Ryan Diaz, transient, present, transience, presence, temporary, invested, rooted

The rest is in the pages of Common Good.


Already a subscriber? Sign in.

How to Live a Life of Presence in an Instagram World

Jesus teaches us to live a life of presence, not transience.

Where I live, in Queens, New York, I commonly see moving trucks double parked on a one-way street while wide-eyed midwesterners watch their movers struggle to get their couches through the narrow doorway that leads into their second-floor walk-up. New York City is one of the most transient places in the world. For many, it is just a stop along their life’s journey, an experience to embrace before settling down. The young professional’s version of a gap year, if you will. 

The urge to uproot one’s life and move to another place isn’t just felt by my neighbors. I feel it too. Through the portal that is Instagram, I regularly peruse distant places, the whole world at the tips of my fingers just waiting to be explored. It’s as if the world outside my door is taunting me, a constant reminder that where I am isn’t good enough, and I long to be anywhere but home. At that moment, I’m almost convinced that the grass is indeed greener on the other side of the world. In and of itself, this feeling isn’t wrong, it’s the same feeling that drives human exploration, that sends us across seas and over mountains, across open plains and down winding rivers and roads. 

According to Ecclesiastes, God himself has set eternity in the hearts of his image bearers. We all long for that which is beyond us — the transcendent, that which is good and beautiful and true. For many of us, this longing presents itself as a desire for fresh scenery, the beauty just beyond us — the places and spaces that elude us and by their distance tantalize us, beckoning us to join them beyond the border of the known.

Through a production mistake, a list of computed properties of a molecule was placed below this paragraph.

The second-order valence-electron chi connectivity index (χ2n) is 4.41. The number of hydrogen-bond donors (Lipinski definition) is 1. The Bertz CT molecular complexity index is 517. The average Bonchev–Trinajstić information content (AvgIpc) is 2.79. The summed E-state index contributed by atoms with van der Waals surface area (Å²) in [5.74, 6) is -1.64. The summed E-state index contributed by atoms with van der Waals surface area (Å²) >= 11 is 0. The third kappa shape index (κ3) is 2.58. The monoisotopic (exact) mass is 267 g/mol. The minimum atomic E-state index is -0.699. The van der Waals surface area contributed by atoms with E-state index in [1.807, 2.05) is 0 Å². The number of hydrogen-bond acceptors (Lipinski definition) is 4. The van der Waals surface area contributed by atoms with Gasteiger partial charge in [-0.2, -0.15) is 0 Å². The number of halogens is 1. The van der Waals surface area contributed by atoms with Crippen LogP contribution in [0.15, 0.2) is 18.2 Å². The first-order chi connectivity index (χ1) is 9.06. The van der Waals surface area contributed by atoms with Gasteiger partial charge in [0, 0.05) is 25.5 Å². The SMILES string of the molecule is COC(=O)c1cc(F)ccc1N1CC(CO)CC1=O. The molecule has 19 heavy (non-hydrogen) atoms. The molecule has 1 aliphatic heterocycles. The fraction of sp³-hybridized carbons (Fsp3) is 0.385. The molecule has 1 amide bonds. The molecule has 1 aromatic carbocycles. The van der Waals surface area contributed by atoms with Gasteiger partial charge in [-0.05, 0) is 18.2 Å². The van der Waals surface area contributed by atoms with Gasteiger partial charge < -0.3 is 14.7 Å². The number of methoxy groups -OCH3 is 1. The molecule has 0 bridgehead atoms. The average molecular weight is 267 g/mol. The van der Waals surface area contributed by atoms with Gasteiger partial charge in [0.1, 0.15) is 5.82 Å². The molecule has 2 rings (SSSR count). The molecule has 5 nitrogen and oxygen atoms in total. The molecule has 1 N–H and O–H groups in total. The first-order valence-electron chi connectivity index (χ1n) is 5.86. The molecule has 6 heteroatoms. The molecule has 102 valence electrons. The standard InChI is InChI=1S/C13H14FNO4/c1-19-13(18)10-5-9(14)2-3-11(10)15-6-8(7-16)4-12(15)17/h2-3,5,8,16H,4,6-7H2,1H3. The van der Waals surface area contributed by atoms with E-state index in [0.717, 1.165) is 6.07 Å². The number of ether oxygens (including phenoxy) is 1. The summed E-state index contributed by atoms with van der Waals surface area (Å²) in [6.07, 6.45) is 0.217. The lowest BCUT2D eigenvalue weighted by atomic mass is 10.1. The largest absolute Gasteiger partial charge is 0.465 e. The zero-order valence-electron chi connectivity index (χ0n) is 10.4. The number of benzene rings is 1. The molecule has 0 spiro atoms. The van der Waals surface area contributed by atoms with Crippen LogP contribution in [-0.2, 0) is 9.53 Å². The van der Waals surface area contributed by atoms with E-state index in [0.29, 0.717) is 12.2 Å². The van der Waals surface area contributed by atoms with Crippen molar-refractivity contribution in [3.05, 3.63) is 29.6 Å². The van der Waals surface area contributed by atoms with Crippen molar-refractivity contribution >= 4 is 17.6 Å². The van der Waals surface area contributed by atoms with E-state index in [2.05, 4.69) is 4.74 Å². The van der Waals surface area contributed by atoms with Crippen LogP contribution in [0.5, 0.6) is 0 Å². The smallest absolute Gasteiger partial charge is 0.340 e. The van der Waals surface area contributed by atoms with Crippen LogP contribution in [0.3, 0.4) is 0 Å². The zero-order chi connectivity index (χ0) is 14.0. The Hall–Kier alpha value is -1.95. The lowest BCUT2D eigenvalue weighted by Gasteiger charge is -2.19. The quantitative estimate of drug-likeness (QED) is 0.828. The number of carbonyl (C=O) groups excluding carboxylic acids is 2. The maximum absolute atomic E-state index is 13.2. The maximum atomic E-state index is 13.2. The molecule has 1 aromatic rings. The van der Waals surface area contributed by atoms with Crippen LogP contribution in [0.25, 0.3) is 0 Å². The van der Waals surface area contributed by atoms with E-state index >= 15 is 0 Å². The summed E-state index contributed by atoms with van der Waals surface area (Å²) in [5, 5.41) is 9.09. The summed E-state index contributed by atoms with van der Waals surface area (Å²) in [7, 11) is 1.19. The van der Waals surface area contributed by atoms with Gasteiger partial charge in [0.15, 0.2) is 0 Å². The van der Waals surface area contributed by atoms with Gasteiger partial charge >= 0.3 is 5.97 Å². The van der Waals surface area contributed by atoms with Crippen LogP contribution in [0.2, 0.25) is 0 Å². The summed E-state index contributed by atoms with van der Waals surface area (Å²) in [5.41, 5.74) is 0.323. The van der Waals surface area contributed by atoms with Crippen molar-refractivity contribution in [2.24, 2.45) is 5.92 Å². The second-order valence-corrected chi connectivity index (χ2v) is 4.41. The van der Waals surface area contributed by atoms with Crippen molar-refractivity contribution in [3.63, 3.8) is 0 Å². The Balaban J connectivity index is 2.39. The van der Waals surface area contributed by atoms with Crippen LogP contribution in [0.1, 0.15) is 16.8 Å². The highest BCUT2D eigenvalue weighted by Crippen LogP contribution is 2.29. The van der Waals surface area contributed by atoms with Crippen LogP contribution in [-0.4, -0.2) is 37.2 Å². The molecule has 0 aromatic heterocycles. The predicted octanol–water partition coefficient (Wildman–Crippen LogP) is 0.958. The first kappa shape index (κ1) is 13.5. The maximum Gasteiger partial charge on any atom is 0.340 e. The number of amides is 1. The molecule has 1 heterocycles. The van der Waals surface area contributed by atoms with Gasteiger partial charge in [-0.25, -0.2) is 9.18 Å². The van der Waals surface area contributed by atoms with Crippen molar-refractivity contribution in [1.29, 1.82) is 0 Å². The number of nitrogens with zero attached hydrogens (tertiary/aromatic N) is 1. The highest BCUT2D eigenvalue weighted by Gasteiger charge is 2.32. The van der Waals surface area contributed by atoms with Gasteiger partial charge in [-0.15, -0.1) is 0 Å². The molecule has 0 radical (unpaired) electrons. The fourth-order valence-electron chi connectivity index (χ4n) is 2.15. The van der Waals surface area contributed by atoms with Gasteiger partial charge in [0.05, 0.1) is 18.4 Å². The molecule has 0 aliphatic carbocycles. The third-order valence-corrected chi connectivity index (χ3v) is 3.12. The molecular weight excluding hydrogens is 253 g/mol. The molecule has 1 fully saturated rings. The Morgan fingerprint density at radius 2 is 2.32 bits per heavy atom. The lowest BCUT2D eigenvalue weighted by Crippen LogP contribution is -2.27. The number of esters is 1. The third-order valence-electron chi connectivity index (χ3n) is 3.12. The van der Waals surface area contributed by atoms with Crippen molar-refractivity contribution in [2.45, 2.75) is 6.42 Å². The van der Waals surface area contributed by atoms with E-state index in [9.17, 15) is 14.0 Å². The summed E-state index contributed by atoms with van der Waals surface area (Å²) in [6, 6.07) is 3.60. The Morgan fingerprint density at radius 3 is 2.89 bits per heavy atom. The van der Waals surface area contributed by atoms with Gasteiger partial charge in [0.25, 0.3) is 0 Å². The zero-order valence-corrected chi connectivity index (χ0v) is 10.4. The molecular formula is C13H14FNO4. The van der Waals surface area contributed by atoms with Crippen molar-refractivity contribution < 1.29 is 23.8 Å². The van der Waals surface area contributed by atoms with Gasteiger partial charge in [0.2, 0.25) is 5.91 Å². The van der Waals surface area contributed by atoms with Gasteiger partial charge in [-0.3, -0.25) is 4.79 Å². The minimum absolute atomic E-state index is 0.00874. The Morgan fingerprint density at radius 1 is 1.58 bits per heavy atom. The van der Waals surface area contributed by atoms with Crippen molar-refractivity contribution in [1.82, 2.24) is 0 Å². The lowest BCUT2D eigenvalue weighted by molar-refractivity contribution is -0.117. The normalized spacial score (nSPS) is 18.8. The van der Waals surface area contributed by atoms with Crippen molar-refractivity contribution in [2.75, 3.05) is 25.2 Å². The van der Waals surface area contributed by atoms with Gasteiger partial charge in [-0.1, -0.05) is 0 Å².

But ultimately, those spaces will grow old too. The once-mysterious will become bland and boring, and the things that used to inspire us will instead fill us with drear. And a new place, then distant and mysterious, will replace the old until it too grows old and there is nothing left to explore.

But engaging these unsatisfied longings is not beyond us. What we need is to cultivate a sense of place, to practice finding contentment where we are, and to temper our constant pursuit of new experiences with a depth of life. Transcendence is in the ordinary things we often overlook. 

Here and gone

Our greatest desire is to know and to be known, to be seen for who we are, and in turn learn to see others truly, the image of God etched into the very lines in their faces, recognizing that “it is immortals whom we joke with, work with, marry, snub and exploit — immortal horrors or everlasting splendors,” as C.S. Lewis notes in The Weight of Glory. To be known like this requires a certain rootedness, a commitment to a place and a people, no longer looking beyond them but at them, eye to eye, life to life.